Sponsorship and sandpaper gate

In early 2018 Australian cricket went into meltdown. Just a few weeks after easily defeating England in the ashes, Australia playing against South Africa were caught in the middle of a storm that nobody could have predicted.

Cameron Bancroft was caught on multiple camera angles ball tampering. The captain, Steve Smith later admitted that a senior leadership group had orchestrated the illegal move. With little or no remorse at the time, Smith thought the problem would blow over. It didn’t, it did the opposite. Steadily worsening, Smith and David Warner found themselves sobbing in front of the national press. However, this late show of remorse for their actions, whether genuine or not, couldn’t stop the gathering momentum of media and public outcry at their actions.

Within days the inevitable happened, they were banned for 12 months from playing state and national level cricket while their pockets also took a major hit. One after another, sponsors came out cancelling their partnerships with Bancroft, Smith and Warner, leaving their bank accounts millions emptier.

The list of companies was long. Asics severed their deals with Bancroft and Warner. Sanitarium, a health food company, and Commonwealth Bank dumped Smith while LG, the Korean tech giant, severed ties with Warner. While Kookaburra, a sportswear manufacturer, suspended their agreement with Bancroft for the duration of his ban with Cricket Australia.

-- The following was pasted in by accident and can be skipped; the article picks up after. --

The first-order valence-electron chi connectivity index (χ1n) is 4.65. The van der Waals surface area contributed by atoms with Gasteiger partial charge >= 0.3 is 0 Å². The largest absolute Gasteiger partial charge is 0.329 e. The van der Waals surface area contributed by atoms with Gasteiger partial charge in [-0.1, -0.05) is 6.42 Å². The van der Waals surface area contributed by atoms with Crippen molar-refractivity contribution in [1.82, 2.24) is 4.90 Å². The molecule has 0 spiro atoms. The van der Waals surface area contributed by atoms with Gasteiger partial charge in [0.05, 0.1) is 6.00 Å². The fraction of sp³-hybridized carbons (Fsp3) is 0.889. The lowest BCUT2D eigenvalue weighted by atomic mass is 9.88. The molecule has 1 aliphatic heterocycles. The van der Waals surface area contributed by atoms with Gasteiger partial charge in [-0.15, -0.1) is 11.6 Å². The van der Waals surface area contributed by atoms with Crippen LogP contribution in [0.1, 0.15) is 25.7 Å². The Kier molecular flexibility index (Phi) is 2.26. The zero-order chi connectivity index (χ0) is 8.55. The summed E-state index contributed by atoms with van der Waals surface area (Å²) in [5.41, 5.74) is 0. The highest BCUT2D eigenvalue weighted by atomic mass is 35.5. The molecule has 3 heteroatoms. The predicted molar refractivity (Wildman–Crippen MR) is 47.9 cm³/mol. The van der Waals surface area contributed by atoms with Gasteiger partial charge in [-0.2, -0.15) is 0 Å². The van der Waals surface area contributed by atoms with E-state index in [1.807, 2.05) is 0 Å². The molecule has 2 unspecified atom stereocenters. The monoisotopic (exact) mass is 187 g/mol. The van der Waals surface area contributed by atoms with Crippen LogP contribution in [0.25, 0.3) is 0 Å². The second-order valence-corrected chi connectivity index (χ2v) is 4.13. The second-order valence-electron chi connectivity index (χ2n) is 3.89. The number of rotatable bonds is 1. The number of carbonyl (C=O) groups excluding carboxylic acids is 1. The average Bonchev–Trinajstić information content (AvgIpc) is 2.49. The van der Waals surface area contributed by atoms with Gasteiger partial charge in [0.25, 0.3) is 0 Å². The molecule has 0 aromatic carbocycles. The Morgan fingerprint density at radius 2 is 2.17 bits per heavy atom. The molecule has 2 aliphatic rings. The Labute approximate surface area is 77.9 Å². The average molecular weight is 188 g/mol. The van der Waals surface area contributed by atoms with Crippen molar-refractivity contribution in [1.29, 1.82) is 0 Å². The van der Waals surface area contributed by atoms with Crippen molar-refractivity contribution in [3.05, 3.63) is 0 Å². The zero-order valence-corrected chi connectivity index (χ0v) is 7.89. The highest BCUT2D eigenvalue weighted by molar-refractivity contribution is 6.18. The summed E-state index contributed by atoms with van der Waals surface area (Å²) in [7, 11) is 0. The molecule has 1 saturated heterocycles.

The IPL, a professional league in India, also banned Warner and Smith from competing in the 2018 season, contracts that would have been worth over $2 million dollars to each player.

It was not only the players who found themselves losing money. Magellan Financial Group cancelled their agreement to naming rights of the Australian test matches after just one year into a three-year deal. Worth $20 million to Cricket Australia, the deal was terminated with the usual statement from a corporate sponsor indicating the breaching of shared values and reputation.

Some larger sponsors did stick by Cricket Australia though, Qantas will continue to sponsor the association seeing CA’s dealing of the situation as suitable in the eyes of Alan Joyce, the CEO and other members of their boardroom.

For these three sportsmen, their lives will have changed nearly irreversibly since the fateful day in early 2018. If you are a top-level sportsman, remember the eyes of several cameras are watching you and it may not be your career on the line but your sponsorship deals too.